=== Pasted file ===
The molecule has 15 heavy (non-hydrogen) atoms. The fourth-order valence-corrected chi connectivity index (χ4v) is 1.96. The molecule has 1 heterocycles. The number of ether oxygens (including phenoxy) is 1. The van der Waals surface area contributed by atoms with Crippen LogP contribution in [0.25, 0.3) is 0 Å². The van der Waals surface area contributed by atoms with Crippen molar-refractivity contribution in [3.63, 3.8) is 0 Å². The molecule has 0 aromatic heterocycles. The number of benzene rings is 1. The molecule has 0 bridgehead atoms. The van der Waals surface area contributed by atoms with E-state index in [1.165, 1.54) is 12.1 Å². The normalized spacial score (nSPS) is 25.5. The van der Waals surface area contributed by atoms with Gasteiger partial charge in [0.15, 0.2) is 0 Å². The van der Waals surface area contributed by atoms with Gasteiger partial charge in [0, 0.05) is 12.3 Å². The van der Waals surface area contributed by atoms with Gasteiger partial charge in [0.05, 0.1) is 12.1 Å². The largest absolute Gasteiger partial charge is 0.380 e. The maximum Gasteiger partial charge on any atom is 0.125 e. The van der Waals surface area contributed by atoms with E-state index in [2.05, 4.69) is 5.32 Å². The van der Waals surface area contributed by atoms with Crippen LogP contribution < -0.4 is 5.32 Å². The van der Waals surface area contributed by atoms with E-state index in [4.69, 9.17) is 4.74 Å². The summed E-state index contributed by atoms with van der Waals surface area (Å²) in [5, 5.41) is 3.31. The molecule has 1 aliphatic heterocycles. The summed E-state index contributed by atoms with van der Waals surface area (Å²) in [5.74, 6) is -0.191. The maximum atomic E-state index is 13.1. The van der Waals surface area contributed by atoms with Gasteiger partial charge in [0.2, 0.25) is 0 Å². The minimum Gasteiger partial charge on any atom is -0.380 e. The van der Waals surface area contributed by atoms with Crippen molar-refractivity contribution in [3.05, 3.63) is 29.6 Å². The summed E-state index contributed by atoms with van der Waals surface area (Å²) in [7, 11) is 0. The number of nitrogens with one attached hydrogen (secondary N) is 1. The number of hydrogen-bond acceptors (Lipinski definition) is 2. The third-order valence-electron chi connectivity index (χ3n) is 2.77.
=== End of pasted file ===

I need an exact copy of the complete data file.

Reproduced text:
The molecule has 15 heavy (non-hydrogen) atoms. The fourth-order valence-corrected chi connectivity index (χ4v) is 1.96. The molecule has 1 heterocycles. The number of ether oxygens (including phenoxy) is 1. The van der Waals surface area contributed by atoms with Crippen LogP contribution in [0.25, 0.3) is 0 Å². The van der Waals surface area contributed by atoms with Crippen molar-refractivity contribution in [3.63, 3.8) is 0 Å². The molecule has 0 aromatic heterocycles. The number of benzene rings is 1. The molecule has 0 bridgehead atoms. The van der Waals surface area contributed by atoms with E-state index in [1.165, 1.54) is 12.1 Å². The normalized spacial score (nSPS) is 25.5. The van der Waals surface area contributed by atoms with Gasteiger partial charge in [0.15, 0.2) is 0 Å². The van der Waals surface area contributed by atoms with Gasteiger partial charge in [0, 0.05) is 12.3 Å². The van der Waals surface area contributed by atoms with Gasteiger partial charge in [0.05, 0.1) is 12.1 Å². The largest absolute Gasteiger partial charge is 0.380 e. The maximum Gasteiger partial charge on any atom is 0.125 e. The van der Waals surface area contributed by atoms with E-state index in [2.05, 4.69) is 5.32 Å². The van der Waals surface area contributed by atoms with Crippen LogP contribution < -0.4 is 5.32 Å². The van der Waals surface area contributed by atoms with E-state index in [4.69, 9.17) is 4.74 Å². The summed E-state index contributed by atoms with van der Waals surface area (Å²) in [5, 5.41) is 3.31. The molecule has 1 aliphatic heterocycles. The summed E-state index contributed by atoms with van der Waals surface area (Å²) in [5.74, 6) is -0.191. The maximum atomic E-state index is 13.1. The van der Waals surface area contributed by atoms with Gasteiger partial charge in [0.2, 0.25) is 0 Å². The minimum Gasteiger partial charge on any atom is -0.380 e. The van der Waals surface area contributed by atoms with Crippen molar-refractivity contribution in [3.05, 3.63) is 29.6 Å². The summed E-state index contributed by atoms with van der Waals surface area (Å²) in [7, 11) is 0. The number of nitrogens with one attached hydrogen (secondary N) is 1. The number of hydrogen-bond acceptors (Lipinski definition) is 2. The third-order valence-electron chi connectivity index (χ3n) is 2.77.